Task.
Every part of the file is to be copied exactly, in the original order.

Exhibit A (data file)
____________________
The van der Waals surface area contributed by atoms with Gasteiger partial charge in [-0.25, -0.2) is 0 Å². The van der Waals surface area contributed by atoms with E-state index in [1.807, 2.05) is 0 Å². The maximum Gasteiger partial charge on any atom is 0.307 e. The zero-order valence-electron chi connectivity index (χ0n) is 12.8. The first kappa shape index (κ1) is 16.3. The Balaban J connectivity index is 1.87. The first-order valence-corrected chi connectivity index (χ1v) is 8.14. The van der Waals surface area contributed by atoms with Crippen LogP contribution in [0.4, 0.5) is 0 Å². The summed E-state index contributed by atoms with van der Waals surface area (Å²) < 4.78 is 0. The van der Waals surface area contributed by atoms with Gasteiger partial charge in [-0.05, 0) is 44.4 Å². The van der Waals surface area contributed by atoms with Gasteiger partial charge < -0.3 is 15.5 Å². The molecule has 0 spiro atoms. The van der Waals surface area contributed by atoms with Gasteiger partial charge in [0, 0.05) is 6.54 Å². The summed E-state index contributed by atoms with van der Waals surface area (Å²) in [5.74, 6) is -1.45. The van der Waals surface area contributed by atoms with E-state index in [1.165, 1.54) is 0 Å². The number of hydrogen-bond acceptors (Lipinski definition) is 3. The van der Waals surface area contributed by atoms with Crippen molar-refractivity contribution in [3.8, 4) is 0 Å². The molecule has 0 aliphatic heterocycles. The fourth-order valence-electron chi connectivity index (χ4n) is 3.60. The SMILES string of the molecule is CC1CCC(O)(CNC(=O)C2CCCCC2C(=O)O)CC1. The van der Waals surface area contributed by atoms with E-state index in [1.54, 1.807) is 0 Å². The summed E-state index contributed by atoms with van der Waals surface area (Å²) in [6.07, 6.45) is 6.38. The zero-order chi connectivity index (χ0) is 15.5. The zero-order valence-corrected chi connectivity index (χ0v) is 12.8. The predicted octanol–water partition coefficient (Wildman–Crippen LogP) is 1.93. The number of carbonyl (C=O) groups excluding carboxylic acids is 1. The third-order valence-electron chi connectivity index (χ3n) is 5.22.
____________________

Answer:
The van der Waals surface area contributed by atoms with Gasteiger partial charge in [-0.25, -0.2) is 0 Å². The van der Waals surface area contributed by atoms with E-state index in [1.807, 2.05) is 0 Å². The maximum Gasteiger partial charge on any atom is 0.307 e. The zero-order valence-electron chi connectivity index (χ0n) is 12.8. The first kappa shape index (κ1) is 16.3. The Balaban J connectivity index is 1.87. The first-order valence-corrected chi connectivity index (χ1v) is 8.14. The van der Waals surface area contributed by atoms with Crippen LogP contribution in [0.4, 0.5) is 0 Å². The summed E-state index contributed by atoms with van der Waals surface area (Å²) < 4.78 is 0. The van der Waals surface area contributed by atoms with Gasteiger partial charge in [-0.05, 0) is 44.4 Å². The van der Waals surface area contributed by atoms with Gasteiger partial charge < -0.3 is 15.5 Å². The molecule has 0 spiro atoms. The van der Waals surface area contributed by atoms with Gasteiger partial charge in [0, 0.05) is 6.54 Å². The summed E-state index contributed by atoms with van der Waals surface area (Å²) in [5.74, 6) is -1.45. The van der Waals surface area contributed by atoms with E-state index in [1.165, 1.54) is 0 Å². The number of hydrogen-bond acceptors (Lipinski definition) is 3. The van der Waals surface area contributed by atoms with Crippen molar-refractivity contribution in [3.8, 4) is 0 Å². The molecule has 0 aliphatic heterocycles. The fourth-order valence-electron chi connectivity index (χ4n) is 3.60. The SMILES string of the molecule is CC1CCC(O)(CNC(=O)C2CCCCC2C(=O)O)CC1. The van der Waals surface area contributed by atoms with E-state index in [1.54, 1.807) is 0 Å². The summed E-state index contributed by atoms with van der Waals surface area (Å²) in [6.07, 6.45) is 6.38. The zero-order chi connectivity index (χ0) is 15.5. The zero-order valence-corrected chi connectivity index (χ0v) is 12.8. The predicted octanol–water partition coefficient (Wildman–Crippen LogP) is 1.93. The number of carbonyl (C=O) groups excluding carboxylic acids is 1. The third-order valence-electron chi connectivity index (χ3n) is 5.22.